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Silk Thread

Silk Thread

Tips and ideas for using Kreinik silk threads.

Products: 112 of 12
  • Kreinik Silk Thread Widths

    Jewelry makers and other fiber artists often choose thread by their width. Whether you’re working with wire, beads, needles, or general crafts, now you can choose the right Kreinik thread width for your project. 

    mm means millimeter


    Silk Mori, one strand 0.4mm

    Silk Mori Milkpaint, one strand 0.4mm

    Silk Mori is a floss, comparable to DMC or Anchor Embroidery floss in size

    Silk Serica .34mm

    Silk Serica is a twisted silk, comparable to a DMC #3 or #5 Pearl Cotton in size

    Silk Bella .21mm

    Silk Bella is a thin twisted silk, comparable to a DMC #12 Pearl Cotton in size

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  • How to use Kreinik Silk Serica®

    Silk Serica® can be used as is, straight from the reel, as a 3-ply twisted filament silk. It can also be separated and used as a flat silk. Made of 100% pure filament silk, the sheen is so rich and bright, it instantly turns any design into a work of art. Perfect in heirloom projects and designs focusing on different textures.

    The most important tip to remember when working with Silk Serica: moisturize your hands with a non-greasy hand cream. This will keep the filament silk from snagging on rough spots. 

    See Description below for more tips and usage ideas.

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  • How to use Kreinik Silk Mori®

    Kreinik Silk Mori® is a 6-strand spun silk. That means:

    • as a spun silk, it has a creamy natural luster (as opposed to a filament silk, which has a bright sheen)
    • you can separate the strands and recombine to suit whatever your stitch is on whatever fabric or canvas you're using—two strands of Silk Mori is ideal for cross stitch on 14-count Aida, for instance. 
    • you can use it in place of cotton embroidery floss, when you want to elevate a design (creating an heirloom), when you want to show off the beautiful natural sheen of silk (like in samplers), or simply when you want to spoil your eyes and your fingers (it's so soft!)

    Read the Description below for stitching tips and usage ideas for Kreinik Silk Mori.

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  • How to use Kreinik Silk Bella™

    Silk Bella™ is the thinnest of the Kreinik silk threads. It is a filament silk with a bright sheen, visible in designs even with it's small weight. It is a beautiful thread when used in any stitch, in any technique. Silk Bella is dyed in colors to match Silk Mori® and Silk Serica®. 

    Content: 100% pure filament silk


    Silk Bella should only be dry cleaned. Do not wash or wet block silk work. Do not use an embroidery hoop with silk thread in hand stitchery, as the rings, markings or folds left in the fabric cannot be removed by washing the piece. Instead, use stretcher bars, Q-snaps, or scroll frames.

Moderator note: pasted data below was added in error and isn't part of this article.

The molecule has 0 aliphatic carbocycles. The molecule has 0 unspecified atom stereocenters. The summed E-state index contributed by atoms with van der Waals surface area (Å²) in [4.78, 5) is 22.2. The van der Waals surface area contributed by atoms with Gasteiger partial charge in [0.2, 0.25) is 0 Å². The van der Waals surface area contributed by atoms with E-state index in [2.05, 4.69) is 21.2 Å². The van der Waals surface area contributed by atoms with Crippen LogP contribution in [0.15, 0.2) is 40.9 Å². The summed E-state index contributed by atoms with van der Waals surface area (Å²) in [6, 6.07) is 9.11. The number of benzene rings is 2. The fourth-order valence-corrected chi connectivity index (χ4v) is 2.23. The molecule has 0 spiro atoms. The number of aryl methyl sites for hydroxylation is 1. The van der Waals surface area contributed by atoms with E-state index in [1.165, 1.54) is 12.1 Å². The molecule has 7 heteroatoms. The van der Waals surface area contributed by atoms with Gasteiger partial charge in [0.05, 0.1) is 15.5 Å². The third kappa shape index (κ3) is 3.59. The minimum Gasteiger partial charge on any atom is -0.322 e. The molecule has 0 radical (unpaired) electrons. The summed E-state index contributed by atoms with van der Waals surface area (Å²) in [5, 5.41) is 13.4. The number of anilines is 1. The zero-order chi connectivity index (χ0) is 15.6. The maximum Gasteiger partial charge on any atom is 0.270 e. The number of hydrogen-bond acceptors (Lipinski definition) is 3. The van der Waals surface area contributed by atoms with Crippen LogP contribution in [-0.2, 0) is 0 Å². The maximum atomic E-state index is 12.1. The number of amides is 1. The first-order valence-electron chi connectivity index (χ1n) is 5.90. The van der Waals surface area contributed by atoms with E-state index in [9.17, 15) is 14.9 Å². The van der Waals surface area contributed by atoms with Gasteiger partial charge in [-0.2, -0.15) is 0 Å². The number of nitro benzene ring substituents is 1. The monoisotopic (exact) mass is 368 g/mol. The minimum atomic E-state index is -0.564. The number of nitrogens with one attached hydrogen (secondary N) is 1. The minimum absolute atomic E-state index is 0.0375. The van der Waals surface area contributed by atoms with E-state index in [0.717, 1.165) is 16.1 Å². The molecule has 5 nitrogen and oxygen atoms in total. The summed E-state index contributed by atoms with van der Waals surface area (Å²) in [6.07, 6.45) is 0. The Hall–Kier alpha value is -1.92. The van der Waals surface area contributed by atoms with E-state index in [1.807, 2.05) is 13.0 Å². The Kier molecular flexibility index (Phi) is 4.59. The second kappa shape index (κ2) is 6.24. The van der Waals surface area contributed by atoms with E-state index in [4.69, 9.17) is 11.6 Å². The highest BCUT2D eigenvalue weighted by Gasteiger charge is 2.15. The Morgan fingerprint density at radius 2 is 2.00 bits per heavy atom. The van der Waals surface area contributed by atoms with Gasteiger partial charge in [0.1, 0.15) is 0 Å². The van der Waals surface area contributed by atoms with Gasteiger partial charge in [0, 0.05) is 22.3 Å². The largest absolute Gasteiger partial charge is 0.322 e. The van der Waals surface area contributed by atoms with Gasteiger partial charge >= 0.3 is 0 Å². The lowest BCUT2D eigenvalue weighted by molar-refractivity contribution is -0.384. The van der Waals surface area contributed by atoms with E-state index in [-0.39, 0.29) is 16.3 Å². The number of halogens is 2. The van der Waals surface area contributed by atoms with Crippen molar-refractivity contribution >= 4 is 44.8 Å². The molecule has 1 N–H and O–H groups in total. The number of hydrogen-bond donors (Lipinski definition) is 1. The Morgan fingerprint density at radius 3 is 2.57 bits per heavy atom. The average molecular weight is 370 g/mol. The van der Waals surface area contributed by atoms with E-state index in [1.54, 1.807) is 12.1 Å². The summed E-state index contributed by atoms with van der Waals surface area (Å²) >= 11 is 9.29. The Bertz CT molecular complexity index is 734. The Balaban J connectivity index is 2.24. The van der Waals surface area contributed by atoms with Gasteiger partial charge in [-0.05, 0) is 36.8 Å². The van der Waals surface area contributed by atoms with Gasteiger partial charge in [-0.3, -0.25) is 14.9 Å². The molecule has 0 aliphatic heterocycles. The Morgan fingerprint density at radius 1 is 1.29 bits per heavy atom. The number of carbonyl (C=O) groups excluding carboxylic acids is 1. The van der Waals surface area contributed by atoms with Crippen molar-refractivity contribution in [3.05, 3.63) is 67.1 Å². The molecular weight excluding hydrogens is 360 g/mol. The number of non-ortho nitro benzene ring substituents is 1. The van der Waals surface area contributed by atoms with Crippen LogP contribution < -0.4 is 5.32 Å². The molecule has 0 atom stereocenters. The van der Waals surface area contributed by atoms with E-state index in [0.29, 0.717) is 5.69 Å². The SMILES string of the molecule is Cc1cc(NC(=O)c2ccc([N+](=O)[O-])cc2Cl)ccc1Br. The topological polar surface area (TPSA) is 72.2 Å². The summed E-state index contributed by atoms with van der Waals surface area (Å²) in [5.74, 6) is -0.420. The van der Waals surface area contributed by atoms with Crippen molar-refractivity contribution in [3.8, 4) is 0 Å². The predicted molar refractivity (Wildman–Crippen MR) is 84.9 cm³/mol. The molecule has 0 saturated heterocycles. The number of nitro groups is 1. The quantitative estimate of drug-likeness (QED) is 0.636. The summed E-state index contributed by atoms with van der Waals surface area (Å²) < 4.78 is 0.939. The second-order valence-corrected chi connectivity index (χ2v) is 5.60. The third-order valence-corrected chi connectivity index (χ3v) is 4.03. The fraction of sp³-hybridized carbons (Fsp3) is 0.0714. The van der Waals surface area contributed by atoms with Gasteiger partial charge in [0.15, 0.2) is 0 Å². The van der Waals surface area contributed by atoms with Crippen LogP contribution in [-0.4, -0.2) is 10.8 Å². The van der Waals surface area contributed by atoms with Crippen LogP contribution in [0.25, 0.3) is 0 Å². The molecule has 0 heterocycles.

Appliqué (hand and machine), blackwork, costume making, crazy quilting (hand and machine), crewel, crochet, cross stitch/counted thread, couching, doll making (hand or machine), hardanger, Japanese embroidery, knitting, lace making, machine embroidery/bobbin work, machine embroidery/couching, miniatures, needlepoint/canvas work, punch embroidery, ribbon embroidery (hand and machine), smocking, stumpwork, weaving.

    Hand Embroidery, Cross Stitch, Samplers, Needlepoint 

    Silk Bella is ideal for a variety of stitches in samplers, hardanger, crewel, stumpwork, pulled work, crazy quilting, petit point, and needlepoint or canvas work. Use it straight from the reel as a 3-ply twisted thread for tent stitch, satin stitch, kloster blocks and other stitches that showcase its texture. It is similar in weight to a #12 Pearl Cotton. Do not separate strands; use as is, straight off the reel.

    Tips on using Silk Bella

    • To keep your stitching looking its best, take time to wash your hands before stitching. Use a non-greasy hand cream to moisturize hands and prevent the silk from snagging on dry skin or cuticles.
    • Prepare your ground material (fabric or canvas) prior to stitching to prevent the silk from snagging on rough edges. Turn the edges under with a running stitch, or cover the edges with tape.
    • Silk Bella® comes on a snap-spool mechanism. Both sides of the spool open; look for the side where the thread end is located. Insert your thumbnail under the cap, and rotate the spool while gently lifting the cap to release the thread (the cap should not pop off). Snap the lid shut to secure the unused portion.
    • Use lengths of silk no longer than 45cm (18 inches) for better thread control and reduced thread abrasion from repeated passes through the ground material. Use a needle large enough to 'open' the hole in the fabric to allow the silk thread to go through easily.
    • It is important to maintain Silk Bella's twist as it comes from the spool to ensure uniform stitches from beginning to end. Since all of us as stitchers twist our needles a little bit while stitching, apply a slight reverse twist to your needle, or allow your needle to dangle every one or two stitches. This will prevent the softly twisted silk from untwisting or becoming too tightly twisted. 
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  • Silk Thread History

    Since it was first processed in China, silk thread has been used in embroidery for more than 5,000 years. Silk is an animal fiber made from the viscous fluid of the silkworm. Originally, silkworm cocoons were collected from trees. In 2640 B.C., a Chinese Empress discovered that if a silk cocoon was placed in hot water to soften the natural glue or sericin (holds the cocoon together), then a silk cocoon could be unwound and stretched into a long filament. Fo Xi, China's first Emperor, taught the Chinese people to cultivate mulberry trees and raise silkworms.